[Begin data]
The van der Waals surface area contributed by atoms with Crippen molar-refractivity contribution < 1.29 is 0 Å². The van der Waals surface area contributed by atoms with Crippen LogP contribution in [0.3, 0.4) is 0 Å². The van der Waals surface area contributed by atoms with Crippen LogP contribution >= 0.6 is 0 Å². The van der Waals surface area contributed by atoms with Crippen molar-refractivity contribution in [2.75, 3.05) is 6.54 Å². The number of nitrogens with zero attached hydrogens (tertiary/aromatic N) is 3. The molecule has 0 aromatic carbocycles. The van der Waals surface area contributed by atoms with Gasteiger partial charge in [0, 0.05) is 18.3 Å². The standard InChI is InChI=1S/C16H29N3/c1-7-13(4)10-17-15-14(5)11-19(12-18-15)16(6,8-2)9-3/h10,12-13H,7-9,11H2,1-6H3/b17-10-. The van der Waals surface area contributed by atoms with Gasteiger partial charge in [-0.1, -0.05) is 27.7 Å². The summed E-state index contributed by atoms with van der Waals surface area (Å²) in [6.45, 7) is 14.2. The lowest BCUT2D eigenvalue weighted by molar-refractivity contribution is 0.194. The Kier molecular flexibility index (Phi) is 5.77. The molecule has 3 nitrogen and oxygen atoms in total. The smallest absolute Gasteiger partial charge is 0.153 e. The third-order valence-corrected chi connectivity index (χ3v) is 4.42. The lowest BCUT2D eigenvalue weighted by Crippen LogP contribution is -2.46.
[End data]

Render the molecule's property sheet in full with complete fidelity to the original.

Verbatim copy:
The van der Waals surface area contributed by atoms with Crippen molar-refractivity contribution < 1.29 is 0 Å². The van der Waals surface area contributed by atoms with Crippen LogP contribution in [0.3, 0.4) is 0 Å². The van der Waals surface area contributed by atoms with Crippen LogP contribution >= 0.6 is 0 Å². The van der Waals surface area contributed by atoms with Crippen molar-refractivity contribution in [2.75, 3.05) is 6.54 Å². The number of nitrogens with zero attached hydrogens (tertiary/aromatic N) is 3. The molecule has 0 aromatic carbocycles. The van der Waals surface area contributed by atoms with Gasteiger partial charge in [0, 0.05) is 18.3 Å². The standard InChI is InChI=1S/C16H29N3/c1-7-13(4)10-17-15-14(5)11-19(12-18-15)16(6,8-2)9-3/h10,12-13H,7-9,11H2,1-6H3/b17-10-. The van der Waals surface area contributed by atoms with Gasteiger partial charge in [-0.1, -0.05) is 27.7 Å². The summed E-state index contributed by atoms with van der Waals surface area (Å²) in [6.45, 7) is 14.2. The lowest BCUT2D eigenvalue weighted by molar-refractivity contribution is 0.194. The Kier molecular flexibility index (Phi) is 5.77. The molecule has 3 nitrogen and oxygen atoms in total. The smallest absolute Gasteiger partial charge is 0.153 e. The third-order valence-corrected chi connectivity index (χ3v) is 4.42. The lowest BCUT2D eigenvalue weighted by Crippen LogP contribution is -2.46.